Complementary (and unconventional) food-and-beverage pairings

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Chicken wings and… champagne? Try it, says Golf Club’s top chef.

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A great dining experience is more than just good food. It also includes drinks that are just as great.

Additionally, the best meals include food and drink that are expertly paired. Regarding such pairing, he can use one of two methods. Either choose a drink that complements the food with similar flavors, or choose a contrasting drink so that the food draws attention to a particular aspect of the drink and emphasizes its vices. reverse.

Executive Chef Zouhair Bellout of Reynolds Lake Oconee is always striving to create complementary pairings.

“The way I see it,” he says. It should not be one against the other. It should complement what you have to begin with.

“When I think of food and drink pairings, I don’t tend to separate the two,” he continues. “For me, it’s a continuation of culinary development.”

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When Chef Bellout begins creating a dinner menu featuring pairing drinks, he always starts by choosing the contents of the glass. In his view, everything is a logical sequence of events.

“What do you see first when you sit at the table?” he asks. “It’s your drink. You automatically take a sip of your drink before you eat your food. You want to create a dish that follows the first sip perfectly.”

To provide more insight into the successes and unexpected combinations of food and drink pairings, we asked Chef Bellout to work backwards. We presented him with seven different dishes (dishes that already have popular drink pairings, or that have become staples on most clubhouses’ menus) and asked him what would go best with those dishes. Asked for his advice on drinks.

We hope the Bellout Chef’s suggestions below are your first pointers as you explore your food and drink possibilities in the future. But when in doubt, a bottle of Dom Pérignon (or its alternatives) can’t go wrong. “You don’t need a reason to drink champagne,” he affirms Bellout. “And it goes with anything.”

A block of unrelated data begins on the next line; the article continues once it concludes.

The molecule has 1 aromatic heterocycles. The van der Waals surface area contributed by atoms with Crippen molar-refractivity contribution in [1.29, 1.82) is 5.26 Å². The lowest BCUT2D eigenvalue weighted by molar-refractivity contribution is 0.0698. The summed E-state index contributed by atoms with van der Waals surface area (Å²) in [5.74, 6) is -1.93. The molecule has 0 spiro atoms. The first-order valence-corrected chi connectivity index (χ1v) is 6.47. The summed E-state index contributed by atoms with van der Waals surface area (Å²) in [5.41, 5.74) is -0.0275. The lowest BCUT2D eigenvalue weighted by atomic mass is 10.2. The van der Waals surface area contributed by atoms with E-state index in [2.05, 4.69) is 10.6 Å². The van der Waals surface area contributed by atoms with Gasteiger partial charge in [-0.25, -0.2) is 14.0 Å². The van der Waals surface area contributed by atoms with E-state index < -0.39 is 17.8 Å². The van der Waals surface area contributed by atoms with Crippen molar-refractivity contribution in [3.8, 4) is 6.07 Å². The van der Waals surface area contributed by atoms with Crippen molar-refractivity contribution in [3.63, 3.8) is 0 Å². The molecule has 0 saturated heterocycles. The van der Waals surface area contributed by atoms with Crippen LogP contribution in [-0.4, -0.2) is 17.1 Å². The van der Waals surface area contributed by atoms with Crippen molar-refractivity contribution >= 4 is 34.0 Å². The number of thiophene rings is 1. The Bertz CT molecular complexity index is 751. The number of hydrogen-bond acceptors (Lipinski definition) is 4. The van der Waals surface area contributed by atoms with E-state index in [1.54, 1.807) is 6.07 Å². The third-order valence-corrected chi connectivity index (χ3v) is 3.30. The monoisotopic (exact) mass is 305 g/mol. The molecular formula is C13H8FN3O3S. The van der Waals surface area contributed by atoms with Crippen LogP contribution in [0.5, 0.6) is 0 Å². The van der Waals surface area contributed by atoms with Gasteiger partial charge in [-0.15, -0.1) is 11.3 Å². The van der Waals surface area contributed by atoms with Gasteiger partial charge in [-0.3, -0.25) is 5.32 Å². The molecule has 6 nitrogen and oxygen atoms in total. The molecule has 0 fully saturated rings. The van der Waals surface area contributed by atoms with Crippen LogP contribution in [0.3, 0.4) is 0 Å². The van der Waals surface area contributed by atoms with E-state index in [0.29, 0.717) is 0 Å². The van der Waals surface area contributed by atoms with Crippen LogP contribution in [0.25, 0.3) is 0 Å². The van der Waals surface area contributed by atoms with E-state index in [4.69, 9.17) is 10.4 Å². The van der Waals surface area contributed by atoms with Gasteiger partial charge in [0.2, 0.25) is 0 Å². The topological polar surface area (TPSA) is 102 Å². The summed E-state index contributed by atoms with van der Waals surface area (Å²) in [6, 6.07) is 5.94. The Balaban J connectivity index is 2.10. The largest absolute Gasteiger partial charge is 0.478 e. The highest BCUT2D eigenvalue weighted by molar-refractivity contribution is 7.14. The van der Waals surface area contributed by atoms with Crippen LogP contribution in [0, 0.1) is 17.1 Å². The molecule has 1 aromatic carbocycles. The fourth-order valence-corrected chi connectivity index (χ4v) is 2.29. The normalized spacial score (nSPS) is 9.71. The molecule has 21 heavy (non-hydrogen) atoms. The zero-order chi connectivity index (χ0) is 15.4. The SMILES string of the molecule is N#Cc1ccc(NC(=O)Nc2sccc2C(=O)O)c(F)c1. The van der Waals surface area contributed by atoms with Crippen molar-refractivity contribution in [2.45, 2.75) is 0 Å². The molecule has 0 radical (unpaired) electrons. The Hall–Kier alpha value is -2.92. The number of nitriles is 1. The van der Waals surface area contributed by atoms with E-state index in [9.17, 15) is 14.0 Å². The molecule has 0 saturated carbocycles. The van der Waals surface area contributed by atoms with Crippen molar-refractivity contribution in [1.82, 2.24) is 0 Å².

7 Unconventional and delicious! — food and drink pairings


We tend to lean on white wine whenever we eat fish, but Chef Belou pushes back on that idea, especially when salmon is on the menu.

“I’ve always liked the fruitiness of Pinot Noir,” he says. “Salmon has enough fat and the fish’s natural oils stand up to the wine’s character. The two work perfectly together.”

buffalo wings and/or fried chicken

You might be inclined to order a beer the next time you get a plate of chicken wings or a basket of fried chicken, but as long as you’re in the right establishment, try switching beer and ordering a glass. bottle of champagne.

“My favorite thing to pair with fried chicken or chicken wings is champagne,” says Bellout. “The sweetness and bubblyness of the wine act like a palate cleanser before you take a bite, helping to cut through the richness of the food. Together, they create two different mouthfeels.”

bacon cheeseburger

hamburgers and beer. As Forrest Gump once said, they go together like peas and carrots. Not the opinion of Chef Bellout.

“When you think of hamburgers, you automatically think of beer,” he admits. “But with a juicy burger, the juicy zinfandel’s peppery flavor is a perfect pairing with the burger. The zinfandel is also full-bodied and goes well with the smokeyness of the burger and bacon.”


If the raw bar menu catches your eye, you can’t go wrong with a glass of Chablis, especially if you order oysters. . But if you’re in the mood to think outside the box, the 41-year-old chef chooses sparkling wines in a particularly mouthwatering way.

“There are mostly citrus notes in the finish,” he says. It’s like the last squeeze of a lemon. ”

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cheese pizza

Not all cheese pizzas are created equal. Just as the acidity of sauces varies, so does the richness of different cheeses. So, as a rule, Bellout pairs beer (especially lager) with pizza.

“Lagers are mild. .”

chicken caesar salad

With or without chicken, the Caesar salad is a confluence of bold flavors. capers. anchovies. Lemon. Parmesan. A medley like this can make pairing complementary drinks difficult—in Bellout’s opinion, the best choice is a glass of Sauvignon Blanc.

“We don’t need wines that are lost when paired with these bold flavors,” he says. “Sauvignon Blanc sharpens [to counter the richness of the dressing], but you also get citrus notes that complement the flavor of the salad. ”


The next time you order a juicy ribeye, T-bone, or filet mignon, Bellout suggests pairing those steaks with bourbon if you’re feeling adventurous. At least 51% corn is consistent with most beef cattle corn-based diets. Also, he says, the oak notes from the barrel nicely complement the subtle char that accompanies the beef flavor.

But when you think of juicy steak, regardless of cut, you think of a bold red wine like Cabernet Sauvignon. As Bellout explains, the tannins in the wine help break down steak enzymes.

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